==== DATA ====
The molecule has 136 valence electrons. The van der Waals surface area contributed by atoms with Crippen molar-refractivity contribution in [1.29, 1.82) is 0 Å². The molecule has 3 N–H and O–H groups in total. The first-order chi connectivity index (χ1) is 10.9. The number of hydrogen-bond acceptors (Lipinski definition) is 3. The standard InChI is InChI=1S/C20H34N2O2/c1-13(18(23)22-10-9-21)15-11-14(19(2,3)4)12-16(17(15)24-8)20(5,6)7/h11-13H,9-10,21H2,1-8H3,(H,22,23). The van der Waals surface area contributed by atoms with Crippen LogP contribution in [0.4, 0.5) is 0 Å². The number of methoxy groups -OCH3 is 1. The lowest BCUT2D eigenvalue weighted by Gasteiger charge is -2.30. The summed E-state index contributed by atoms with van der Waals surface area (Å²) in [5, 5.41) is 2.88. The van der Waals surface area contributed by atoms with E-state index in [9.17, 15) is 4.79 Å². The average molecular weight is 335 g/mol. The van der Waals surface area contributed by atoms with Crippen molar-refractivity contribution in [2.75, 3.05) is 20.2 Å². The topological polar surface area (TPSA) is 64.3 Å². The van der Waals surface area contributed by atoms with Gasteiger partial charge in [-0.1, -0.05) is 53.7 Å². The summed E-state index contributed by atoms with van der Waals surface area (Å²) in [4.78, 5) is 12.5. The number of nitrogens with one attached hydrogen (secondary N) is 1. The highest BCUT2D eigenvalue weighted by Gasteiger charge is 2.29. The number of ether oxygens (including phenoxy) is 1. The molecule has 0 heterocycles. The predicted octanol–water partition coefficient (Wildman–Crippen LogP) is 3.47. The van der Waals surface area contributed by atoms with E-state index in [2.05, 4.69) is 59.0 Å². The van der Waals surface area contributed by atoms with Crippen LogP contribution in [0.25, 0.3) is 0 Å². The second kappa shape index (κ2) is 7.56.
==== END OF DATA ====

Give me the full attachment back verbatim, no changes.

The molecule has 136 valence electrons. The van der Waals surface area contributed by atoms with Crippen molar-refractivity contribution in [1.29, 1.82) is 0 Å². The molecule has 3 N–H and O–H groups in total. The first-order chi connectivity index (χ1) is 10.9. The number of hydrogen-bond acceptors (Lipinski definition) is 3. The standard InChI is InChI=1S/C20H34N2O2/c1-13(18(23)22-10-9-21)15-11-14(19(2,3)4)12-16(17(15)24-8)20(5,6)7/h11-13H,9-10,21H2,1-8H3,(H,22,23). The van der Waals surface area contributed by atoms with Crippen LogP contribution in [0.4, 0.5) is 0 Å². The number of methoxy groups -OCH3 is 1. The lowest BCUT2D eigenvalue weighted by Gasteiger charge is -2.30. The summed E-state index contributed by atoms with van der Waals surface area (Å²) in [5, 5.41) is 2.88. The van der Waals surface area contributed by atoms with E-state index in [9.17, 15) is 4.79 Å². The average molecular weight is 335 g/mol. The van der Waals surface area contributed by atoms with Crippen molar-refractivity contribution in [2.75, 3.05) is 20.2 Å². The topological polar surface area (TPSA) is 64.3 Å². The van der Waals surface area contributed by atoms with Gasteiger partial charge in [-0.1, -0.05) is 53.7 Å². The summed E-state index contributed by atoms with van der Waals surface area (Å²) in [4.78, 5) is 12.5. The number of nitrogens with one attached hydrogen (secondary N) is 1. The highest BCUT2D eigenvalue weighted by Gasteiger charge is 2.29. The number of ether oxygens (including phenoxy) is 1. The molecule has 0 heterocycles. The predicted octanol–water partition coefficient (Wildman–Crippen LogP) is 3.47. The van der Waals surface area contributed by atoms with E-state index in [2.05, 4.69) is 59.0 Å². The van der Waals surface area contributed by atoms with Crippen LogP contribution in [0.25, 0.3) is 0 Å². The second kappa shape index (κ2) is 7.56.